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ICSE schools asked to start virtual classes

CISCE wants schools to make sure that the time students are spending at home is utilised effectively
ICSE council secretary and chief executive, Gerry Arathoon

Mita Mukherjee And Jhinuk Mazumdar   |   Calcutta   |   Published 31.03.20, 08:41 PM

The ICSE council on Tuesday asked all affiliated schools to start online teaching and learning during the lockdown.

The Council for Indian School Certificate Examinations (CISCE) wants schools to make sure that the time students are spending at home is utilised effectively, according to an advisory issued by it.

“In order to ensure continuity of students’ learning and effective teaching activities during the lockdown period, the council advises all its affiliated schools to make alternative arrangements, using modern and digital means of imparting education,” the advisory said.

All ICSE and ISC schools have been closed since March 16 after the state government asked educational institutions in Bengal to remain shut till March 31 to prevent the spread of the coronavirus. The closure was later extended till April 14.

The council has advised the schools to start online teaching and learning activities because most schools are yet to decide how to keep their students in touch with studies at home, a source at an ICSE school in Calcutta said.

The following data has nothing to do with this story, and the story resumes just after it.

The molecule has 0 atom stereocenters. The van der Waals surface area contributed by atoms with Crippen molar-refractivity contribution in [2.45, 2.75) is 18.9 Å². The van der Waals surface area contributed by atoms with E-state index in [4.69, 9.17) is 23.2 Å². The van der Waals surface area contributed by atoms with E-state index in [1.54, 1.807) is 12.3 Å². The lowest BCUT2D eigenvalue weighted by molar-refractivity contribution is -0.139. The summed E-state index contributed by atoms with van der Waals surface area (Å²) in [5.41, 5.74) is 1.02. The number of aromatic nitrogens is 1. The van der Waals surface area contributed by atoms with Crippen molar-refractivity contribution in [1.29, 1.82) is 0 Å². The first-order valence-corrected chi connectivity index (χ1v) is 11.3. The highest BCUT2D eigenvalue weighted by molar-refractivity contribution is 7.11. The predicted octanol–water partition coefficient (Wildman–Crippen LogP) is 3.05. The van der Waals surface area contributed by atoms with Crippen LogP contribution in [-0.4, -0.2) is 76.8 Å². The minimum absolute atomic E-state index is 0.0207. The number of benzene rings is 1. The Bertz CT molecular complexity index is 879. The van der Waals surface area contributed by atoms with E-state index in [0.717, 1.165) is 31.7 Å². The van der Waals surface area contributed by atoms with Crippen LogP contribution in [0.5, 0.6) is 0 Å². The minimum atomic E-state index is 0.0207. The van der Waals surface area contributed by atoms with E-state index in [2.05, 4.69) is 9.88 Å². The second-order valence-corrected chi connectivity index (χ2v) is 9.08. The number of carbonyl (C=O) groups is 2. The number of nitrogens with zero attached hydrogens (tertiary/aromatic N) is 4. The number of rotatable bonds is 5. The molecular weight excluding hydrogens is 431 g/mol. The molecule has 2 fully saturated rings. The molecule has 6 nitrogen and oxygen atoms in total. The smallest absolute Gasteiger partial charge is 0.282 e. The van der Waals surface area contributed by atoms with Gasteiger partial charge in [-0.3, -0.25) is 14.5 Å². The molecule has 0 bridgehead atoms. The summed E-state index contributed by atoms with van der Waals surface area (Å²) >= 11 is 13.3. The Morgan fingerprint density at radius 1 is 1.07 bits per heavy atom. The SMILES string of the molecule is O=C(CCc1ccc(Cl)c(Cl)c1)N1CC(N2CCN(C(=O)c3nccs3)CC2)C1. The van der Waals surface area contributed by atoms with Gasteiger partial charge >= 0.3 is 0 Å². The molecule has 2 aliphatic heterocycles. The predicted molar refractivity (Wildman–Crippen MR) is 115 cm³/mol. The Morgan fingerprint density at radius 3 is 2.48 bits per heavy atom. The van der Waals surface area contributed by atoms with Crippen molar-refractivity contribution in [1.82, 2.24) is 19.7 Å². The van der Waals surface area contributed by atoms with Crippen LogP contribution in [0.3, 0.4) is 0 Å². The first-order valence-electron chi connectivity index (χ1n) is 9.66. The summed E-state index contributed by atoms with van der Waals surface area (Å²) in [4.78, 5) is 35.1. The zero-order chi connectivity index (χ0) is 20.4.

Some guardians have allegedly been complaining to schools that in the absence of routine academic activities, students were treating the closure as a “long holiday” and this was also leaving parents, who have had to manage household chores while working from home, stressed.

A structured routine will keep children occupied at a time when they cannot go to school or even outdoors, psychologists said.

“School is an inherent part of their lives, not only for academics but for meeting friends, laughing together, talking to each other. Many of them do not have the maturity to understand why all this has stopped all of a sudden. Routine gives them parameters within which they can function and gives them a sense of security and comfort,” said psychologist Ruvena Sanyal.

Schools can give assignments, conduct online classes or distribute worksheets, a counsellor suggested.

“If there is a routine set by the school, students usually tend to take it more seriously. They follow it with discipline because it will translate into marks or grades,” Sanyal said.

Some school heads, however, pointed out that this time of the year is usually a transition period when the new session begins and there is not much academic pressure. “It is not right to keep giving assignments, they should be allowed some free time also. It is only after the first week of April that they get books and the new session starts,” a principal said.

The principal of a school said the objective behind the advisory was to ensure that students remain in touch with academics even when they are at home. “We welcome the move. But there are some difficulties in implementing it,” the principal said.

In some schools where report cards have already been handed over, preparations are on to start online classes from next week.

The schools need to create a separate portal and personal user IDs and passwords for every student.

“We don’t have this facility. It will be difficult for us to create the facility at this time,” said the principal.

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